Washington: The FBI has opened a preliminary probe into ousted Tunisian leader Zine El Abidine Ben Ali and his circle to determine whether they have any US assets, The Wall Street Journal reported on Wednesday.
The Federal Bureau of Investigation is teaming up with a new anti-kleptocracy squad at the Justice Department that is searching for fraudulent proceeds foreign officials have stashed away abroad, the Journal said, citing people familiar with the matter.
A week after a popular uprising toppled Ben Ali on January 14, the US Treasury warned financial institutions of a possible "flow of illicit assets" out of Tunisia, fearing government officials would seek to take proceeds from corruption out of the country.
The European Union has already slapped asset freezes on Ben Ali and his associates, and Tunisia has issued a warrant for the arrest of the former leader and his wife Leila Trabelsi for illegally transferring funds abroad.
"We are going to bring cases against the assets of those around the world who have stolen from their citizenry and have taken money that obviously belongs to their country," the Justice Department`s crime chief, Assistant Attorney General Lanny Breuer, told the Journal.
"Those people are the embodiment, in some ways, of what`s wrong in these countries."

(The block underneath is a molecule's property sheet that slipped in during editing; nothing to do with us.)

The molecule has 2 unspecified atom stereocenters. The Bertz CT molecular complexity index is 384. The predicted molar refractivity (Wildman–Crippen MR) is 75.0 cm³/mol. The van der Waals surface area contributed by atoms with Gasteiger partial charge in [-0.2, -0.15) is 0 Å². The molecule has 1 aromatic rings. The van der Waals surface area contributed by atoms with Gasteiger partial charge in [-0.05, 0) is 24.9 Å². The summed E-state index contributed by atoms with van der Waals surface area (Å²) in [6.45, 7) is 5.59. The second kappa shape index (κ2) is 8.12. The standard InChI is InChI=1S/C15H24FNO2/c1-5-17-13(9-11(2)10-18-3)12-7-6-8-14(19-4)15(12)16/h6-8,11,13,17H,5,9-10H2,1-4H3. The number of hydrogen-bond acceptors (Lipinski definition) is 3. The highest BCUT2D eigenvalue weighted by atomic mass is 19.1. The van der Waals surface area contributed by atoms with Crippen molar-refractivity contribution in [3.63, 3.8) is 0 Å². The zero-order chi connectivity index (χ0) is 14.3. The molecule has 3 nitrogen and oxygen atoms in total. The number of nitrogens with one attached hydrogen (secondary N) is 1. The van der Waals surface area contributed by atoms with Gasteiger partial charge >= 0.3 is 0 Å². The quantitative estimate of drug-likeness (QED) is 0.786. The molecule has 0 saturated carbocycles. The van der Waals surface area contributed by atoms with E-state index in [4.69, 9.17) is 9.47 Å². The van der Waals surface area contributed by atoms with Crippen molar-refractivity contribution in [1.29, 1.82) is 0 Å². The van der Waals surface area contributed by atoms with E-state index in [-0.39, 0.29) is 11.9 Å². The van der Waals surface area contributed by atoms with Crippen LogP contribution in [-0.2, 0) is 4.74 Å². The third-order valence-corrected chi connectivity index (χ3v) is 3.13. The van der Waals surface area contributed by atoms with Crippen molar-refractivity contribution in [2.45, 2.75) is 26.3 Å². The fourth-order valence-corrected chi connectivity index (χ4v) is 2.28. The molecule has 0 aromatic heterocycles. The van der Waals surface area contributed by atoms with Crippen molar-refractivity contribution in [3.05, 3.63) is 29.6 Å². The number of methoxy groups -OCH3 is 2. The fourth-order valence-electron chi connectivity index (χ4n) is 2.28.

His division`s Asset Forfeiture and Money Laundering Section has been authorised to hire five lawyers to join a unit that seeks illicit assets belonging to senior foreign officials and return them to the countries to which they belong, the report said.
The Journal said the FBI had also added agents to the effort.
US financial institutions are required to especially scrutinise bank accounts held by or on behalf of foreign senior political officials.
The FBI probe is focused on determining whether Ben Ali has assets stashed in the United States or has used US financial institutions to move illicit assets, according to the Journal. Only then would the United States have the necessary jurisdiction to pursue a case.
The Swiss government has ordered a three-year freeze on any bank accounts or assets Ben Ali, his family or associates might have in Switzerland. The Foreign Ministry said the freeze has so far netted more than 10 million Swiss francs (USD 10.4 million).
French prosecutors have also opened an investigation into the Paris real estate assets of the ousted strongman after three activist groups filed a civil suit against him.
Interpol has issued a warrant to its 188 member countries to locate and arrest Ben Ali and six of his family members.
Ben Ali resigned abruptly and fled in disgrace on January 14 after a grisly suicide by a jobless young man snowballed into nationwide protests against high prices, rising unemployment and rampant corruption.